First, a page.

I’m wondering whether to turn “Long exposure NR” on or off. What does it do, and how does it affect my photos taken at twilight and dusk?
Question came in from Matthew
What Does “Long exposure NR” Do?
Photos with long exposure typically result in “hot pixels” appearing as brightly coloured little dots. Turning on “Long exposure NR” (Nikon term for long exposure noise reduction, Canon calls it “Long exp. noise reduction”) lets you remove them. The catch? The exposure takes twice as long. For example, if your exposure (shutter speed) is 120 seconds, it takes another 120 seconds to run this noise reduction processing, and you can’t take a new photo while “Long exposure NR” is running.
Should I Use It or Not?
Probably no, unless you’re a pixel peeper and allergic to noise like myself. Generally speaking, we have no time to waste when the beautiful bluish hue in the dusk sky only lasts approx. 10 minutes and quickly turns into darkness of the night. Further more, hot pixels are not quite visible when you resize your images down to 1000-2000 pixels wide to post online (for your website, Facebook, Instagram, etc.).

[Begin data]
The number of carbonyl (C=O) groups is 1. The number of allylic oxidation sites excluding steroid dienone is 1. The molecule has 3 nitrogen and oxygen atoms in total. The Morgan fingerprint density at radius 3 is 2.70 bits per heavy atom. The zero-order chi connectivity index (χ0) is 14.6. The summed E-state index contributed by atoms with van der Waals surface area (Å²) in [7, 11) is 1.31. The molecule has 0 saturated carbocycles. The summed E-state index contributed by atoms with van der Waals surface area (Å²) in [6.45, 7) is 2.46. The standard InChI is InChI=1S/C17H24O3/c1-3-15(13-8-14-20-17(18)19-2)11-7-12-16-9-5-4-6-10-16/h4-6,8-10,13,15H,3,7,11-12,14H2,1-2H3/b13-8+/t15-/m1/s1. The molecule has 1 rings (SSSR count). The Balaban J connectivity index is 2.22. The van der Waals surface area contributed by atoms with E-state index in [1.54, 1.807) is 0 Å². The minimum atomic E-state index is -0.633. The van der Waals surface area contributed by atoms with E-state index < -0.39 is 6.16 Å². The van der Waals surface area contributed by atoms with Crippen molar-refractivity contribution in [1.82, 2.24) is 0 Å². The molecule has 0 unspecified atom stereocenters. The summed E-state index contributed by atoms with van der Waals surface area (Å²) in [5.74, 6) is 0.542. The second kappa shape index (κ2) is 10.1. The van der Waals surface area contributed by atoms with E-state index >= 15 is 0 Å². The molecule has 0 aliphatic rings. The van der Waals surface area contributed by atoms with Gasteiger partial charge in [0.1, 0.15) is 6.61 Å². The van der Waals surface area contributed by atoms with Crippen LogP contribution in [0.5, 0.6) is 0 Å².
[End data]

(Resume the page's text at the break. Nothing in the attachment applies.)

Comparing the dusk skies shot with “Long exposure NR” on (left) and off (right). If you want to pixel-peep, download the photo (100% crop) and zoom in to 100%. Even at 100%, hot pixels are not quite visible.
When to Turn “Long exposure NR” On
Having said all these, I still turn it on more often than not (my perfectionist nature makes me do so because I hate noisy photos!), especially when I’m at a familiar location and pretty confident that taking one photo is all that is needed, or when I shoot the very last photo of a day at dusk because there is no more photo to shoot after that and perfectly fine with waiting for an extended exposure time to capture a cleaner photo.
Do you have any twilight and dusk photography related questions? Feel free to send in via Contact Me page. I’ll be happy to answer for you!